| CHICAGO, Sept 3
CHICAGO, Sept 3Zoetis Inc, the world's
largest animal-health company, has received a conditional
license from the U.S. Agriculture Department for its vaccine
against a deadly piglet virus and will begin selling it this
month in the United States, the company said on Wednesday.
Zoetis, which was spun off from drugmaker Pfizer Inc
last year, joins a growing push by both the agriculture and
pharmaceutical industries to combat the spread of porcine
epidemic diarrhea virus (PEDv), which has killed about 13
percent of the U.S. hog herd over the past year.
Company officials did not say how much the vaccine will
The new vaccine comes as veterinarians warn that outbreaks
of the virus are expected to surge this fall and winter because
PEDv thrives in cold weather.
Zoetis' new product means that hog farmers now have two PEDv
vaccine options. Earlier this year, USDA granted a similar
conditional approval to Iowa-based Harrisvaccines for its PEDv
Merck & Co. Inc's animal health unit is also working
on a PEDv vaccine.
The U.S. Department of Agriculture could not immediately be
reached for comment.
The fast-moving virus has killed an estimated 8 million
piglets since it was first identified in the United States last
year, pushing U.S. pork prices to record highs.
The conditional license will allow Zoetis to sell the
two-dose inactivated vaccine directly to veterinarians and hog
farmers alike, for use on healthy pregnant sows, while the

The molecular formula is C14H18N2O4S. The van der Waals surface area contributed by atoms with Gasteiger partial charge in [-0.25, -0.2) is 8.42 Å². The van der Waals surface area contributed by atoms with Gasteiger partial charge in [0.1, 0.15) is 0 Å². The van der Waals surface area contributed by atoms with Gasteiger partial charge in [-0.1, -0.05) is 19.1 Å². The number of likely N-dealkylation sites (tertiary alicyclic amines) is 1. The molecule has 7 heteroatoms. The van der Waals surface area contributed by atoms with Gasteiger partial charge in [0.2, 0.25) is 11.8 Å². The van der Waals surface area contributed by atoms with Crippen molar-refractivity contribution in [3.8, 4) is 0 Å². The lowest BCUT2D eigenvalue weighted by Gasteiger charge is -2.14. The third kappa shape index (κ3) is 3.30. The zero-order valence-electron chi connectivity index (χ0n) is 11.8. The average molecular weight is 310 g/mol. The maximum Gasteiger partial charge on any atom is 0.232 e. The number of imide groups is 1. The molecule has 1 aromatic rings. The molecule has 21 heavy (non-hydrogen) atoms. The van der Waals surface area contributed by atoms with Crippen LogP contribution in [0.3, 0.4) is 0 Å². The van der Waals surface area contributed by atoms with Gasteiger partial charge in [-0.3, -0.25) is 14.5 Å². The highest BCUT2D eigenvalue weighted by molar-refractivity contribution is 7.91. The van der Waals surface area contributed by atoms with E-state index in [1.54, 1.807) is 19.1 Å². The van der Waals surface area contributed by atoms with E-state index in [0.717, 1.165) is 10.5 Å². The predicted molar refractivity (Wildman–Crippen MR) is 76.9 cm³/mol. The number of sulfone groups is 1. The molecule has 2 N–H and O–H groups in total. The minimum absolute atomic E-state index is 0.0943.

company continues to conduct further tests both in research
laboratories and in field tests at customers' farms.
Zoetis declined to comment on the company's ongoing
research, how successful the vaccine has been in reducing
mortality rates in baby pigs or what field tests have shown so
"We have proven at least some efficacy of those antibodies
produced with the sow of being transferred to the baby piglets,"
Gloria Basse, vice president of the company's U.S. pork
marketing, said in an interview.
The company said it is also exploring new international
markets for the vaccine, as concerns over the virus fueled
contamination fears among U.S. trading partners and prompted a
four-month ban on U.S. imports of live pigs into China.
Zoetis is exploring what documentation and research data
would be required by various government regulatory bodies to
roll out the vaccine - or a similar product - in Canada, Mexico,
Japan and parts of Asia, including Korea, Vietnam and Thailand,
said Catherine Knupp, president of research and development.
"Really anywhere there's a customer need, that's where we
are going to be involved in the discussion around product
relevance," Knupp said, noting the company would "look for local
partnerships" for such projects.
(Additional Reporting By Tom Polanse; Editing by Jo
Winterbottom and Jonathan Oatis)